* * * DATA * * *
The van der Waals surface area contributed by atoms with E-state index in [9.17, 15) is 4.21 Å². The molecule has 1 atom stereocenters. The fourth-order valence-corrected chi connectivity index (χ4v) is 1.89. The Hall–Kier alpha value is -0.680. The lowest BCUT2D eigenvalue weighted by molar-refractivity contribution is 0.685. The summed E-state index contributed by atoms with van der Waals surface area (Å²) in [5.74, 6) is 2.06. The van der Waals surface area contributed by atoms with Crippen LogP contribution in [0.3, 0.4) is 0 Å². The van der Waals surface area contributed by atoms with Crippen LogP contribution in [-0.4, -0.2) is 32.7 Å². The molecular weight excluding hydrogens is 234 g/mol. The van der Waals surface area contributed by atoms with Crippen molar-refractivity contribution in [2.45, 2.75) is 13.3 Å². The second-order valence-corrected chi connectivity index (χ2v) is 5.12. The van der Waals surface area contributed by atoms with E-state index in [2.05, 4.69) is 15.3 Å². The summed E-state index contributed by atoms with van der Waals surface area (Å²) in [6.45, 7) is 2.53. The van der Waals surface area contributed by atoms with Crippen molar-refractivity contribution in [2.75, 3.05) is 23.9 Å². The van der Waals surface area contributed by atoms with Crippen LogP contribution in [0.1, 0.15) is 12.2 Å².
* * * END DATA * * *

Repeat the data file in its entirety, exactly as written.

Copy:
The van der Waals surface area contributed by atoms with E-state index in [9.17, 15) is 4.21 Å². The molecule has 1 atom stereocenters. The fourth-order valence-corrected chi connectivity index (χ4v) is 1.89. The Hall–Kier alpha value is -0.680. The lowest BCUT2D eigenvalue weighted by molar-refractivity contribution is 0.685. The summed E-state index contributed by atoms with van der Waals surface area (Å²) in [5.74, 6) is 2.06. The van der Waals surface area contributed by atoms with Crippen LogP contribution in [0.3, 0.4) is 0 Å². The van der Waals surface area contributed by atoms with Crippen LogP contribution in [-0.4, -0.2) is 32.7 Å². The molecular weight excluding hydrogens is 234 g/mol. The van der Waals surface area contributed by atoms with Crippen molar-refractivity contribution in [2.45, 2.75) is 13.3 Å². The second-order valence-corrected chi connectivity index (χ2v) is 5.12. The van der Waals surface area contributed by atoms with E-state index in [2.05, 4.69) is 15.3 Å². The summed E-state index contributed by atoms with van der Waals surface area (Å²) in [6.45, 7) is 2.53. The van der Waals surface area contributed by atoms with Crippen molar-refractivity contribution in [2.75, 3.05) is 23.9 Å². The van der Waals surface area contributed by atoms with Crippen LogP contribution in [0.1, 0.15) is 12.2 Å².